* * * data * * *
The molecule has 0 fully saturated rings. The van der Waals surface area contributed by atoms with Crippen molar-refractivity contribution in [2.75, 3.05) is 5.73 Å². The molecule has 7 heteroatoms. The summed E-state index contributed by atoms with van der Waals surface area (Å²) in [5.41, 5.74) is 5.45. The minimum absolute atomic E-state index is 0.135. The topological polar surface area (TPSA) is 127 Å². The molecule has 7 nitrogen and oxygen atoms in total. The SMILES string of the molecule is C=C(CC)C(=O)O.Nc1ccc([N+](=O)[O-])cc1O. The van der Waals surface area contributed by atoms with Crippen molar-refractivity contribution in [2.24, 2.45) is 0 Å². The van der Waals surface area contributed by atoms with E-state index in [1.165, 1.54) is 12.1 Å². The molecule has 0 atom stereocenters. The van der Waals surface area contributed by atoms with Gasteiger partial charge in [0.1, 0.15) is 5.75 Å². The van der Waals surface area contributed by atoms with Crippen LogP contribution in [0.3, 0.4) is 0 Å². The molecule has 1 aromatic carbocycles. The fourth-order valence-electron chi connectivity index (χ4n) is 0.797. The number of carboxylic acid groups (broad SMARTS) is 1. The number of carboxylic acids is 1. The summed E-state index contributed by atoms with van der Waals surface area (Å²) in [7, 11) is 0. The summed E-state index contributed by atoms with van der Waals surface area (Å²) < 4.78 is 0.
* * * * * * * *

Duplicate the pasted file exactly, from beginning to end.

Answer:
The molecule has 0 fully saturated rings. The van der Waals surface area contributed by atoms with Crippen molar-refractivity contribution in [2.75, 3.05) is 5.73 Å². The molecule has 7 heteroatoms. The summed E-state index contributed by atoms with van der Waals surface area (Å²) in [5.41, 5.74) is 5.45. The minimum absolute atomic E-state index is 0.135. The topological polar surface area (TPSA) is 127 Å². The molecule has 7 nitrogen and oxygen atoms in total. The SMILES string of the molecule is C=C(CC)C(=O)O.Nc1ccc([N+](=O)[O-])cc1O. The van der Waals surface area contributed by atoms with Crippen molar-refractivity contribution in [2.24, 2.45) is 0 Å². The van der Waals surface area contributed by atoms with E-state index in [1.165, 1.54) is 12.1 Å². The molecule has 0 atom stereocenters. The van der Waals surface area contributed by atoms with Gasteiger partial charge in [0.1, 0.15) is 5.75 Å². The van der Waals surface area contributed by atoms with Crippen LogP contribution in [0.3, 0.4) is 0 Å². The molecule has 1 aromatic carbocycles. The fourth-order valence-electron chi connectivity index (χ4n) is 0.797. The number of carboxylic acid groups (broad SMARTS) is 1. The number of carboxylic acids is 1. The summed E-state index contributed by atoms with van der Waals surface area (Å²) in [7, 11) is 0. The summed E-state index contributed by atoms with van der Waals surface area (Å²) < 4.78 is 0.